WION London, United Kingdom
Dec 13, 2016, 07.29 AM
The worldwide progress on controlling malaria risks staggering because of an “urgent need” for more funding, the World Health organisation said in its annual report on Tuesday.
On a whole, the number of new cases fell by 21 per cent between 2010 and 2015, while mortality rates are down by 29 per cent, 31 per cent in the African region.
However, globally there were still 212 million new cases and 429,000 deaths last year. 43 per cent of sub-Saharan Africa’s population were not protected by treated nets or indoor spraying, the report said.
The WHO in its report has warned that "sustained and sufficient funding for malaria control is a serious challenge". The health agency said that after a steep increase between 2000 and 2010, investment had "flat-lined".
"In 2015, malaria funding totalled $2.9 billion, representing only 45 percent of the funding milestone for 2020 ($6.4 billion)," it said.
35 per cent of all malaria funding in 2015 was provided by the United States. Countries with malaria provided about 32 per cent and Britain provided 16 per cent.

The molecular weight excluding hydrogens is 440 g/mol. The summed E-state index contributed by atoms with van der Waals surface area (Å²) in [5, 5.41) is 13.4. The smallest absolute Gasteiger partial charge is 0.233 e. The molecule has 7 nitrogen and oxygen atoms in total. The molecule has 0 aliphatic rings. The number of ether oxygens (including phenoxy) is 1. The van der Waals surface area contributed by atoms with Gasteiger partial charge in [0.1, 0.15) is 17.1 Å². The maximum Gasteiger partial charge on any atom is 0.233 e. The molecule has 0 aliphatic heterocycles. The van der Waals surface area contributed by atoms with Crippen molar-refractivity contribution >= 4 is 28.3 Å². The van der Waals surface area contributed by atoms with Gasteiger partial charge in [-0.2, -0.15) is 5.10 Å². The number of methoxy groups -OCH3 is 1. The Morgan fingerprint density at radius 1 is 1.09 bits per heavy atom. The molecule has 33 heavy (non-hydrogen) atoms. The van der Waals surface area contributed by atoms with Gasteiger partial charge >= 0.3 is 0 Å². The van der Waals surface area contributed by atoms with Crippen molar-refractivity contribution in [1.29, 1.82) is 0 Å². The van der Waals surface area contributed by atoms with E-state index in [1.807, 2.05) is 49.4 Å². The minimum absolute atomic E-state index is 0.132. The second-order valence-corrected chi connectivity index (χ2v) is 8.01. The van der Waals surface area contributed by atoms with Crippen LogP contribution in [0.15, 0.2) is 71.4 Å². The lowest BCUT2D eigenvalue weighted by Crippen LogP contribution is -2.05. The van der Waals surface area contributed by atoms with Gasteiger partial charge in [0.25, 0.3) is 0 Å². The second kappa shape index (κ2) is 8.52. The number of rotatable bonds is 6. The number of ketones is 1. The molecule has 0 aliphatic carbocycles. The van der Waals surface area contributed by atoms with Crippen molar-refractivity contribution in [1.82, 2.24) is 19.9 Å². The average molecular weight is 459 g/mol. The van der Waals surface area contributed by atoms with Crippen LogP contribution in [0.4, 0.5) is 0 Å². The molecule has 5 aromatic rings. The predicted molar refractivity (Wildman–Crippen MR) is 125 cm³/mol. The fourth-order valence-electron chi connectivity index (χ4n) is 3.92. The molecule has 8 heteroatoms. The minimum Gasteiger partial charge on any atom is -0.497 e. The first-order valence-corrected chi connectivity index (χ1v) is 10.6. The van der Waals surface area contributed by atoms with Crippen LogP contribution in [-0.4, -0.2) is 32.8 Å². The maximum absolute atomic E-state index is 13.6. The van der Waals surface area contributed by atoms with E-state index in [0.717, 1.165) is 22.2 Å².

"We are definitely seeing progress," said Dr Pedro Alonso, director of the WHO Global Malaria Programme, ahead of the report's launch in London, news agency AFP reported.
"But the world is still struggling to achieve the high levels of programme coverage that are needed to beat this disease."
The report also says that anti-malarial drug resistance is a challenge along with the growing mosquito resistance to insecticides.
The WHO, however, added that there have been improvements in sub-Saharan Africa over the past year when it comes to providing help for pregnant women and children against malaria.
"Malaria-related deaths among children under five in sub-Saharan Africa are at their lowest point in history," said Ray Chambers, the UN Secretary-General's special envoy for malaria, AFP reported.
"This is largely attributable to the nearly 500 million insecticide-treated bed nets delivered over the past three years, the highest ever, along with a significant expansion of diagnosis and treatment."
Deaths from malaria among the under fives have fallen by 69 per cent globally since 2000 to 303,000 last year.
Sub-Saharan Africa is home to 90 per cent of global malarial cases and 92 per cent of deaths.
"We must now not grow complacent, but drive forward to end the epidemic once and for all," said Chambers.
Last year India ranked third among 15 countries with the highest cases of malaria and deaths related to the disease.